AS COLONEL QUARITCH was contemplating these various views and reflecting that on the whole he had done well to come and live at Honham Cottage, he was suddenly startled by a loud voice saluting him from about twenty yards distance with such peculiar vigour that he fairly jumped.
“Colonel Quaritch, I believe,” said, or rather shouted, the voice from somewhere down the drive.
“Yes,” answered the Colonel mildly, “here I am.”
“Ah, I thought it was you. Always tell a military man, you know. Excuse me, but I am resting for a minute, this last pull is an uncommonly stiff one. I always used to tell my dear old friend, Mrs. Massey, that she ought to have the hill cut away a bit just here. Well, here goes for it,” and after a few heavy steps his visitor emerged from the shadow of the trees into the sunset light which was playing on the terrace before the house.
Colonel Quaritch glanced up curiously to see who the owner of the great voice might be, and his eyes lit upon as fine a specimen of humanity as he had seen for a long while. The man was old, as his white hair showed, seventy perhaps, but that was the only sign of decay about him. He was a splendid man, broad and thick and strong, with a keen, quick eye, and a face sharply chiselled, and clean shaved, of the stamp which in novels is generally known as aristocratic, a face, in fact, that showed both birth and breeding. Indeed, as clothed in loose tweed garments and a gigantic pair of top boots, his visitor stood leaning on his long stick and resting himself after facing the hill, Harold Quaritch thought that he had never seen a more perfect specimen of the typical English country gentleman—as the English country gentleman used to be.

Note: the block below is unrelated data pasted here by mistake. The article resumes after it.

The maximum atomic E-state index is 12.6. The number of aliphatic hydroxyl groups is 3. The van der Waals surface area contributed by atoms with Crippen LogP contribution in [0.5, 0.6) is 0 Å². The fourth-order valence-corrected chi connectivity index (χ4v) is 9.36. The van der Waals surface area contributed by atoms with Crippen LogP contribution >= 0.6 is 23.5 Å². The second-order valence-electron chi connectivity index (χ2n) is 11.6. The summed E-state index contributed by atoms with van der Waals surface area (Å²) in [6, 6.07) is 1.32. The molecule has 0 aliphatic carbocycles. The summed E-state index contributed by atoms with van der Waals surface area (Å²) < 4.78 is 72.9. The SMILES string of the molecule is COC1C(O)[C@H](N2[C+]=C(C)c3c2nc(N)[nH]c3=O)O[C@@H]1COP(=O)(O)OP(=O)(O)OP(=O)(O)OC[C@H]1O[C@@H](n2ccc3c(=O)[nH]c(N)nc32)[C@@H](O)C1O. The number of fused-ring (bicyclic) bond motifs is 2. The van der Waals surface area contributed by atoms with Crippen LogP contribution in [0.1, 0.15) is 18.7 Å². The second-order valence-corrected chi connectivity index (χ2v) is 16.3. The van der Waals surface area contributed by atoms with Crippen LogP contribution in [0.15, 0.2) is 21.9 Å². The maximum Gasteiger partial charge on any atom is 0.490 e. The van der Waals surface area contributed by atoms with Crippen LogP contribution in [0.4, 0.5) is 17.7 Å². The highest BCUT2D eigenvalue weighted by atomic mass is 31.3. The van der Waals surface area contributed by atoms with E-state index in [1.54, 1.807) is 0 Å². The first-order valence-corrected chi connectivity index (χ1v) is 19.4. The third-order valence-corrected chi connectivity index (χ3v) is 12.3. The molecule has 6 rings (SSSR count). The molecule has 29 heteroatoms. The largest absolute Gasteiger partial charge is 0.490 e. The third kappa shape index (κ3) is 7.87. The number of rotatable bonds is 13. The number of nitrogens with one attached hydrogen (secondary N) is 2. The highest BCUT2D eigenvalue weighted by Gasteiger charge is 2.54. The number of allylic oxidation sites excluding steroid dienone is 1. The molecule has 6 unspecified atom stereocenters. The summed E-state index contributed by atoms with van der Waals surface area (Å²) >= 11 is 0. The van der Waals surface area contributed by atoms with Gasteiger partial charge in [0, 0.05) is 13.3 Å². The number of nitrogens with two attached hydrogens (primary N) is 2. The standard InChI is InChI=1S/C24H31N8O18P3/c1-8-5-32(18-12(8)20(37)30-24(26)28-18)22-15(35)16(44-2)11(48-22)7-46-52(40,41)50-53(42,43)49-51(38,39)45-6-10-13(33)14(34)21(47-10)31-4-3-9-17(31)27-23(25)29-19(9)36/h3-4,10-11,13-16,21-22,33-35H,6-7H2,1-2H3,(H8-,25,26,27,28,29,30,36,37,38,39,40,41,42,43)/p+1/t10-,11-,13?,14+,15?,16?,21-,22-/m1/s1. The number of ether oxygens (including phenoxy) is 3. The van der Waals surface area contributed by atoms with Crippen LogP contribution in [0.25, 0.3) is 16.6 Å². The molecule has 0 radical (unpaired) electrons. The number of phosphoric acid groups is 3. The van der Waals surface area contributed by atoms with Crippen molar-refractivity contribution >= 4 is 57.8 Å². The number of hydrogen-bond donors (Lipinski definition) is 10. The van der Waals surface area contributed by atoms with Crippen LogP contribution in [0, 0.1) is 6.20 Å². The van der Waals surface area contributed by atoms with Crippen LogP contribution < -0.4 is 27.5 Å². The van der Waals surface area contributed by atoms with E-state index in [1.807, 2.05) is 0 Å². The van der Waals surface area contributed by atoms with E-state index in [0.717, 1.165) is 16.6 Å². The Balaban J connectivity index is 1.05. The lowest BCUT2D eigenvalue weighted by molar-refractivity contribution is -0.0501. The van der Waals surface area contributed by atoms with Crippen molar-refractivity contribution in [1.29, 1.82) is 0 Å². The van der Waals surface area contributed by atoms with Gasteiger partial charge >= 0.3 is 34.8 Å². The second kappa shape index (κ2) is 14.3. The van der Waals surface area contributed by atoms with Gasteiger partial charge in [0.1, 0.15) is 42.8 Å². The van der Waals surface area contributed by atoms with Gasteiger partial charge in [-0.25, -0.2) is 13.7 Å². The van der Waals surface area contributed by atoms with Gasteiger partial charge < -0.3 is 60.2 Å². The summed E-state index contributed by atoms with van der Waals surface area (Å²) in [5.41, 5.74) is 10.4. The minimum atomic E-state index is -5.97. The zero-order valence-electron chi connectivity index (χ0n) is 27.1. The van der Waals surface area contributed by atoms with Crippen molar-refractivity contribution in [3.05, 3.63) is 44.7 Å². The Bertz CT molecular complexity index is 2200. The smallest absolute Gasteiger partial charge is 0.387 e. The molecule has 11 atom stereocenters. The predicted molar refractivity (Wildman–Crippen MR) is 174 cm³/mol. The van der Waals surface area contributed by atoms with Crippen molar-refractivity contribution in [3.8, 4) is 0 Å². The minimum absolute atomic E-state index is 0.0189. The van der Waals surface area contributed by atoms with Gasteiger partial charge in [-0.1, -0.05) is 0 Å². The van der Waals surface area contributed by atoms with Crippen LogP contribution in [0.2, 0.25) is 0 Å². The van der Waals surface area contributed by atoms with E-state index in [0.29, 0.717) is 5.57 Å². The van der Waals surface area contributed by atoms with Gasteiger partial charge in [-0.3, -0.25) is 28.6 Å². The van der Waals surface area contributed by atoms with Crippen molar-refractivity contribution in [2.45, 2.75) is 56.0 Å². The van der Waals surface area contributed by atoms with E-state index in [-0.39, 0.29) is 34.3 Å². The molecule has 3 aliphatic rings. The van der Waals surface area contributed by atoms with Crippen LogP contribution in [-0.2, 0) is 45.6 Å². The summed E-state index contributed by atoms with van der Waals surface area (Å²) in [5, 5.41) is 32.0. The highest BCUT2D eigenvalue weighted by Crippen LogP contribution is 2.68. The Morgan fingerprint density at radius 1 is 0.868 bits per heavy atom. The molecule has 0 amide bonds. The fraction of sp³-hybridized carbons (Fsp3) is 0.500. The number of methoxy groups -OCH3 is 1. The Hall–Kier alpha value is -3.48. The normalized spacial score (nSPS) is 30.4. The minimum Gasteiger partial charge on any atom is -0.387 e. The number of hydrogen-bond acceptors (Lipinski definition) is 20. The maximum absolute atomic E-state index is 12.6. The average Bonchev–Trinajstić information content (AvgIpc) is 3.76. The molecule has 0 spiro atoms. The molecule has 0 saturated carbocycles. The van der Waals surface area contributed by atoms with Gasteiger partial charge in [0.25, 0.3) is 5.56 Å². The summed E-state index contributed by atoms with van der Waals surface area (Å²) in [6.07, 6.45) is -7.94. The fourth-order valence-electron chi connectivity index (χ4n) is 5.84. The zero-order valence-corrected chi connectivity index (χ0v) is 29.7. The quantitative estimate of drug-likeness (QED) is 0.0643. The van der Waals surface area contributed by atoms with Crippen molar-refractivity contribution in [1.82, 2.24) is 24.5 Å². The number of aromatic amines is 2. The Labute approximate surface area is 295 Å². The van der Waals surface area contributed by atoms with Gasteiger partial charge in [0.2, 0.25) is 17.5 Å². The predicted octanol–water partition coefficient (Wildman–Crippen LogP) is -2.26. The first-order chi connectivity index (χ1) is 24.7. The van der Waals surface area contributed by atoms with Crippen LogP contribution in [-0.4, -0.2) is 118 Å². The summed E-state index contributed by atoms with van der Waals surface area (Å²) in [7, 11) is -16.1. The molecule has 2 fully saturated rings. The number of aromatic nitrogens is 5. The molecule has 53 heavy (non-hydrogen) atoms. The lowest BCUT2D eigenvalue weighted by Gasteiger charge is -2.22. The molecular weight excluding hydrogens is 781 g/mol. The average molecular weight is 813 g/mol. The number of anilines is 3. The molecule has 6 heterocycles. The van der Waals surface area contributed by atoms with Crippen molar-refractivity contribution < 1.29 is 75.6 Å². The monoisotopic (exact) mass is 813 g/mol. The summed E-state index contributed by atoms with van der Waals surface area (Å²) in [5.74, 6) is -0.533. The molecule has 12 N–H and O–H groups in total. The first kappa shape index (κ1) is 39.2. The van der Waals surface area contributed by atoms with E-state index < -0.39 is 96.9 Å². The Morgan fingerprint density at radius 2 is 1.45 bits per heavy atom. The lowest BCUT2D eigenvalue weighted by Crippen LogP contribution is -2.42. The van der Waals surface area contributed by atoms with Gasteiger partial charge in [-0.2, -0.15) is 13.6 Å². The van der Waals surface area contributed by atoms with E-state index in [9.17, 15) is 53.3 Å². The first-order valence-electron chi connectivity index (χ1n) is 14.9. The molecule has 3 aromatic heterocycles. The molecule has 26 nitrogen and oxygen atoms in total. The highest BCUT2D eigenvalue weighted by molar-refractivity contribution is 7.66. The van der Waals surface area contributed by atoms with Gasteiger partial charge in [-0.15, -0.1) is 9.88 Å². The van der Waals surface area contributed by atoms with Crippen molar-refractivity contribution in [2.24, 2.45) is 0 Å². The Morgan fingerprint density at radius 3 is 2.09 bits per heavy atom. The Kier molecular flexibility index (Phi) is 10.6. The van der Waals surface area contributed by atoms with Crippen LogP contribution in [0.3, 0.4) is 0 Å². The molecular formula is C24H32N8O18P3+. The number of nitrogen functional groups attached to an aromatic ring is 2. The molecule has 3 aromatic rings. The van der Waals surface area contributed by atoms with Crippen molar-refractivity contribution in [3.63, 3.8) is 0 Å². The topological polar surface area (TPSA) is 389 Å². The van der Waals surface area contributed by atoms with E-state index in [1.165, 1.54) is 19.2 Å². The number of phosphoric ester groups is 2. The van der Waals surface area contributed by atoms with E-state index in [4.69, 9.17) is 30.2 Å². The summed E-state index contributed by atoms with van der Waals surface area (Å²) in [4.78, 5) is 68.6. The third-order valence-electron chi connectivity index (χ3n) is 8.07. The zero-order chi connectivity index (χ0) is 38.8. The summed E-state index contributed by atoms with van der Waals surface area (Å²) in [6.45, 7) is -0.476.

“How do you do, sir, how do you do—my name is de la Molle. My man George, who knows everybody’s business except his own, told me that you had arrived here, so I thought I would walk round and do myself the honour of making your acquaintance.”
“That is very kind of you,” said the Colonel.
“Not at all. If you only knew how uncommonly dull it is down in these parts you would not say that. The place isn’t what it used to be when I was a boy. There are plenty of rich people about, but they are not the same stamp of people. It isn’t what it used to be in more ways than one,” and the old Squire gave something like a sigh, and thoughtfully removed his white hat, out of which a dinner napkin and two pocket-handkerchiefs fell to the ground, in a fashion that reminded Colonel Quaritch of the climax of a conjuring trick.
“You have dropped some—some linen,” he said, stooping down to pick the mysterious articles up.
“Oh, yes, thank you,” answered his visitor, “I find the sun a little hot at this time of the year. There is nothing like a few handkerchiefs or a towel to keep it off,” and he rolled the mass of napery into a ball, and cramming it back into the crown, replaced the hat on his head in such a fashion that about eight inches of white napkin hung down behind. “You must have felt it in Egypt,” he went on—“the sun I mean. It’s a bad climate, that Egypt, as I have good reason to know,” and he pointed again to his white hat, which Harold Quaritch now observed for the first time was encircled by a broad black band.
“Ah, I see,” he said, “I suppose that you have had a loss.”
“Yes, sir, a very heavy loss.”
Now Colonel Quaritch had never heard that Mr. de la Molle had more than one child, Ida de la Molle, the young lady whose face remained so strongly fixed in his memory, although he had scarcely spoken to her on that one occasion five long years ago. Could it be possible that she had died in Egypt? The idea sent a tremor of fear through him, though of course there was no real reason why it should. Deaths are so common.
“Not—not Miss de la Molle?” he said nervously, adding, “I had the pleasure of seeing her once, a good many years ago, when I was stopping here for a few days with my aunt.”
“Oh, no, not Ida, she is alive and well, thank God. Her brother James. He went all through that wretched war which we owe to Mr. Gladstone, as I say, though I don’t know what your politics are, and then caught a fever, or as I think got touched by the sun, and died on his way home. Poor boy! He was a fine fellow, Colonel Quaritch, and my only son, but very reckless. Only a month or so before he died, I wrote to him to be careful always to put a towel in his helmet, and he answered, in that flippant sort of way he had, that he was not going to turn himself into a dirty clothes bag, and that he rather liked the heat than otherwise. Well, he’s gone, poor fellow, in the service of his country, like many of his ancestors before him, and there’s an end of him.”